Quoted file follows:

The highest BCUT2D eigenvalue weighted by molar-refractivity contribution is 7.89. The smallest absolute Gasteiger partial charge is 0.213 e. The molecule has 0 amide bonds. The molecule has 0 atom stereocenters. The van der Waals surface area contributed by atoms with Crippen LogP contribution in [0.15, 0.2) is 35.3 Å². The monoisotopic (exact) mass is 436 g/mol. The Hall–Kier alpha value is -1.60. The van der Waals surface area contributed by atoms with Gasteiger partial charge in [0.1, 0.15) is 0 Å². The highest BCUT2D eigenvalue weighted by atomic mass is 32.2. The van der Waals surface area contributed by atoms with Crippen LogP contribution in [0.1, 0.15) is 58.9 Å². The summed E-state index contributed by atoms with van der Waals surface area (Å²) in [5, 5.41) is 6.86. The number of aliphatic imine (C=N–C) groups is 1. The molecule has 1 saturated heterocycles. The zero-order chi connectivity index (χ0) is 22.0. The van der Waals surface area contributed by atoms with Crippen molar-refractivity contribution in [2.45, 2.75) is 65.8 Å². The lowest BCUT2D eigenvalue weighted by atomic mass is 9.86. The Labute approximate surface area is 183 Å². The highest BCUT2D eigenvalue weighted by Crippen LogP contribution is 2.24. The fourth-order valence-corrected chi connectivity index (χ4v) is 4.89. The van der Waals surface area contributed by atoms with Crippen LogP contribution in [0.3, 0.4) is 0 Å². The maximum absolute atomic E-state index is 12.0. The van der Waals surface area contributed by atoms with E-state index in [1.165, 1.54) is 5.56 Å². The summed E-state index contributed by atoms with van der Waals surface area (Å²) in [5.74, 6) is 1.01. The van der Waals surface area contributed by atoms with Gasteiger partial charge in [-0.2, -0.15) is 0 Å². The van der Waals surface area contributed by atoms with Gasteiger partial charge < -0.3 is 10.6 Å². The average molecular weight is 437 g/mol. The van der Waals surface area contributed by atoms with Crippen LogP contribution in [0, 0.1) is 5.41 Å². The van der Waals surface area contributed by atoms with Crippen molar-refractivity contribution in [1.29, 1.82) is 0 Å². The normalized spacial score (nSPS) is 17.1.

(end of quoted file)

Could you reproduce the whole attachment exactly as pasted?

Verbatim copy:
The highest BCUT2D eigenvalue weighted by molar-refractivity contribution is 7.89. The smallest absolute Gasteiger partial charge is 0.213 e. The molecule has 0 amide bonds. The molecule has 0 atom stereocenters. The van der Waals surface area contributed by atoms with Crippen LogP contribution in [0.15, 0.2) is 35.3 Å². The monoisotopic (exact) mass is 436 g/mol. The Hall–Kier alpha value is -1.60. The van der Waals surface area contributed by atoms with Gasteiger partial charge in [0.1, 0.15) is 0 Å². The highest BCUT2D eigenvalue weighted by atomic mass is 32.2. The van der Waals surface area contributed by atoms with Crippen LogP contribution in [0.1, 0.15) is 58.9 Å². The summed E-state index contributed by atoms with van der Waals surface area (Å²) in [5, 5.41) is 6.86. The number of aliphatic imine (C=N–C) groups is 1. The molecule has 1 saturated heterocycles. The zero-order chi connectivity index (χ0) is 22.0. The van der Waals surface area contributed by atoms with Crippen molar-refractivity contribution in [2.45, 2.75) is 65.8 Å². The lowest BCUT2D eigenvalue weighted by atomic mass is 9.86. The Labute approximate surface area is 183 Å². The highest BCUT2D eigenvalue weighted by Crippen LogP contribution is 2.24. The fourth-order valence-corrected chi connectivity index (χ4v) is 4.89. The van der Waals surface area contributed by atoms with Crippen LogP contribution in [0.3, 0.4) is 0 Å². The maximum absolute atomic E-state index is 12.0. The van der Waals surface area contributed by atoms with E-state index in [1.165, 1.54) is 5.56 Å². The summed E-state index contributed by atoms with van der Waals surface area (Å²) in [5.74, 6) is 1.01. The van der Waals surface area contributed by atoms with Gasteiger partial charge in [-0.2, -0.15) is 0 Å². The van der Waals surface area contributed by atoms with Gasteiger partial charge < -0.3 is 10.6 Å². The average molecular weight is 437 g/mol. The van der Waals surface area contributed by atoms with Crippen LogP contribution in [0, 0.1) is 5.41 Å². The van der Waals surface area contributed by atoms with Crippen molar-refractivity contribution in [1.29, 1.82) is 0 Å². The normalized spacial score (nSPS) is 17.1.